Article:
She gave no sign that she had heard him, but continued with her self-appointed task.

‘We haven’t met. But I was told your name by Sir Wilfred Bennett. I’m very sorry for your loss.’

‘Indeed?’ Laying the last of the blooms down on the ground, she turned to him. ‘I can’t think why.’ Her voice was cold, her glance hostile. ‘As you say, we’ve never met. Nor can I say I’m pleased to hear that my name is being bandied about, particularly by the likes of Sir Wilfred Bennett.’

‘He seemed more than sympathetic when he told me about Mrs Hartmann’s accident.’

‘Her accident? I see. That’s now the accepted truth, is it?’ Her eyes bored into his.

‘He also said you disagreed with that finding. You thought it unlikely that she could have tripped and fallen.’

Her lips twitched momentarily.

‘I would have thought that a former assistant commissioner at Scotland Yard might have taken the trouble to look into the matter more carefully.’

‘It was hardly his place to do so.’ Sinclair saw that she was determined to be difficult.

‘And what is your place, then, Mr . . . I don’t even know your name.’

‘Sinclair.’

‘What brings you here to Greta’s graveside? Not idle curiosity, I hope.’

Sinclair paused. He had addressed her by name on an impulse—one he now regretted. It was probably the moment to apologize for intruding on her grief and withdraw. But he felt compelled to go on.

‘I should tell you I was a policeman myself before I retired a few years ago, a chief inspector at Scotland Yard. That’s how I know Sir Wilfred.’

‘According to Sir Wilfred you felt something wasn’t right about the way your friend died. Is that correct?’

‘Should I be impressed?’ Her gaze was unflinching. ‘According to Sir Wilfred you felt something wasn’t right about the way your friend died. Is that correct?’ He was copying the same flat tone that she was employing and he kept his gaze neutral.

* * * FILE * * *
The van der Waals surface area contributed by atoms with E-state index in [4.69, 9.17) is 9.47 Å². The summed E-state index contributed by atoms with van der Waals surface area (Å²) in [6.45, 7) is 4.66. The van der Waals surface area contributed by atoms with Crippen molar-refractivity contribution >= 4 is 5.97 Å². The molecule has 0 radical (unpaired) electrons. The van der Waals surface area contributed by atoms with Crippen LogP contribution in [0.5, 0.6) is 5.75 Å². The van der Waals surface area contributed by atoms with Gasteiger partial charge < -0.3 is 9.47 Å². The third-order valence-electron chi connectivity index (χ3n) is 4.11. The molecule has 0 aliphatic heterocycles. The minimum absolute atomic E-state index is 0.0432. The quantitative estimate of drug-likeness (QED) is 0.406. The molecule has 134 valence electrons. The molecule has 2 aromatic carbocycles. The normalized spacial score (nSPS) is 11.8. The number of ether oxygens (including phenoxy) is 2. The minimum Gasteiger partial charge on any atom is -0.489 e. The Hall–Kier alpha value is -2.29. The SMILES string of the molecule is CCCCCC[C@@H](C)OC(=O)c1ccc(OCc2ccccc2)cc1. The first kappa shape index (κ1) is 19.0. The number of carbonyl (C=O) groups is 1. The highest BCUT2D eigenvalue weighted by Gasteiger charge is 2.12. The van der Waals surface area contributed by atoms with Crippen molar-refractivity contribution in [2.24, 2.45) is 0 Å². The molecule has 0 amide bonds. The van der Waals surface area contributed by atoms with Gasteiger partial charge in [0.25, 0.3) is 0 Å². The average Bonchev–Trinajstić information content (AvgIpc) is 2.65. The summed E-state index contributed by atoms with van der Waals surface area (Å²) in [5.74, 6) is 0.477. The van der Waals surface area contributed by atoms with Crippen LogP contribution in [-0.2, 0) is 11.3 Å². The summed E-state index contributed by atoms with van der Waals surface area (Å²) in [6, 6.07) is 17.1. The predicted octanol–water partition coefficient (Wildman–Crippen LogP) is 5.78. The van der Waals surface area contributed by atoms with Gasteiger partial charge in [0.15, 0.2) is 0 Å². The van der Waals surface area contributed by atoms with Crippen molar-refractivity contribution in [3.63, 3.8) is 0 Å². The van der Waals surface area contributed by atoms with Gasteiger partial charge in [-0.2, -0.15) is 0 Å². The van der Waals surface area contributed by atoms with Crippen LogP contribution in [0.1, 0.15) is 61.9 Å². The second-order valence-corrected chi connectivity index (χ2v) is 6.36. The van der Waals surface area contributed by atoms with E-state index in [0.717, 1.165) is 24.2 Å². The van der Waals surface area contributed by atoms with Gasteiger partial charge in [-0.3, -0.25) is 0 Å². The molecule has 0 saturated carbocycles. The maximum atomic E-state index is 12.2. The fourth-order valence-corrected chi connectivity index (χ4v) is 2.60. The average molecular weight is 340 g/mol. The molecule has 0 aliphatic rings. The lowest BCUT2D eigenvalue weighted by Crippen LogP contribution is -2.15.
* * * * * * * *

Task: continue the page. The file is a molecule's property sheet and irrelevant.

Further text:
Miss Cruickshank was silent. But he thought he detected a slight change in her expression, a flicker of interest in her leaden gaze.

‘It may interest you to know that I was a detective for the better part of thirty years and one of the things I learned over time was that when people feel something is “not right” about a situation, there’s generally a good reason for it— which is not to say that the explanation necessarily accords with their suspicions.’

He added the last words quickly. He had sensed she was about to speak.

‘I . . . I’m not sure I understand.’ For the first time she sounded uncertain.

‘If I’m not mistaken, you think foul play might have been involved in Mrs Hartmann’s death. I’m saying that even if there was more to it than met the eye, that’s not necessarily the case.’

Vera Cruickshank shook her head in annoyance. ‘Are you playing games with me, Mr Sinclair? What are you suggesting?’

The chief inspector hesitated. He was searching for the right words with which to frame his reply.

‘Before I answer that, can you tell me why you believe her death was no accident? I mean your specific reasons.’